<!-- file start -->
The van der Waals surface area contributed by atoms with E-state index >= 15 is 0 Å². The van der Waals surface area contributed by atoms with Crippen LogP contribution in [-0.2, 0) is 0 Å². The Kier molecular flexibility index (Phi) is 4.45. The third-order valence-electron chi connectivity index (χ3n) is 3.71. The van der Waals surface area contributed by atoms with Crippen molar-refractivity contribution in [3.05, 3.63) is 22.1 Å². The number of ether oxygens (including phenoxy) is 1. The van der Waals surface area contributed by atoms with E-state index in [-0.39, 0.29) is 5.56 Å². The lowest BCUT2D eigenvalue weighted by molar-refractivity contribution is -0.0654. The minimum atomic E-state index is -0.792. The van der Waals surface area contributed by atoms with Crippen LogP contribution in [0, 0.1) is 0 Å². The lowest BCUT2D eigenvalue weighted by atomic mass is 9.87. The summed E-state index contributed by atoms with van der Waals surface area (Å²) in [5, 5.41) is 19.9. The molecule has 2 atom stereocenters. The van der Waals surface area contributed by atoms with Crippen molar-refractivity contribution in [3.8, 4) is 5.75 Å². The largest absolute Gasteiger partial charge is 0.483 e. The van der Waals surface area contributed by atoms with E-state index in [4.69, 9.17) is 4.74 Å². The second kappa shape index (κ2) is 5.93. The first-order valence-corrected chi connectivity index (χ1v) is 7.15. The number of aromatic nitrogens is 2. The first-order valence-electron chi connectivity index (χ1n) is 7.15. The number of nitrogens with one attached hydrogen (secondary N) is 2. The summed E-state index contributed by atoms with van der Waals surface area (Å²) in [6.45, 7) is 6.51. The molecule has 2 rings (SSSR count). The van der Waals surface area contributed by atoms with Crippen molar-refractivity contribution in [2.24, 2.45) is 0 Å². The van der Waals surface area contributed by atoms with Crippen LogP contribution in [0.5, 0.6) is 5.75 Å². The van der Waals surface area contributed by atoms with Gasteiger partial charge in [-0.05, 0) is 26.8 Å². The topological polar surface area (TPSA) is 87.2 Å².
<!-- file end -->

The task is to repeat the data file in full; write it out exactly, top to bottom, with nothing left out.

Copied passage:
The van der Waals surface area contributed by atoms with E-state index >= 15 is 0 Å². The van der Waals surface area contributed by atoms with Crippen LogP contribution in [-0.2, 0) is 0 Å². The Kier molecular flexibility index (Phi) is 4.45. The third-order valence-electron chi connectivity index (χ3n) is 3.71. The van der Waals surface area contributed by atoms with Crippen molar-refractivity contribution in [3.05, 3.63) is 22.1 Å². The number of ether oxygens (including phenoxy) is 1. The van der Waals surface area contributed by atoms with E-state index in [-0.39, 0.29) is 5.56 Å². The lowest BCUT2D eigenvalue weighted by molar-refractivity contribution is -0.0654. The minimum atomic E-state index is -0.792. The van der Waals surface area contributed by atoms with Crippen LogP contribution in [0, 0.1) is 0 Å². The lowest BCUT2D eigenvalue weighted by atomic mass is 9.87. The summed E-state index contributed by atoms with van der Waals surface area (Å²) in [5, 5.41) is 19.9. The molecule has 2 atom stereocenters. The van der Waals surface area contributed by atoms with Crippen molar-refractivity contribution in [3.8, 4) is 5.75 Å². The largest absolute Gasteiger partial charge is 0.483 e. The van der Waals surface area contributed by atoms with E-state index in [4.69, 9.17) is 4.74 Å². The second kappa shape index (κ2) is 5.93. The first-order valence-corrected chi connectivity index (χ1v) is 7.15. The number of aromatic nitrogens is 2. The first-order valence-electron chi connectivity index (χ1n) is 7.15. The number of nitrogens with one attached hydrogen (secondary N) is 2. The summed E-state index contributed by atoms with van der Waals surface area (Å²) in [6.45, 7) is 6.51. The molecule has 2 rings (SSSR count). The van der Waals surface area contributed by atoms with Crippen molar-refractivity contribution in [2.24, 2.45) is 0 Å². The van der Waals surface area contributed by atoms with Crippen LogP contribution in [0.5, 0.6) is 5.75 Å². The van der Waals surface area contributed by atoms with Gasteiger partial charge in [-0.05, 0) is 26.8 Å². The topological polar surface area (TPSA) is 87.2 Å².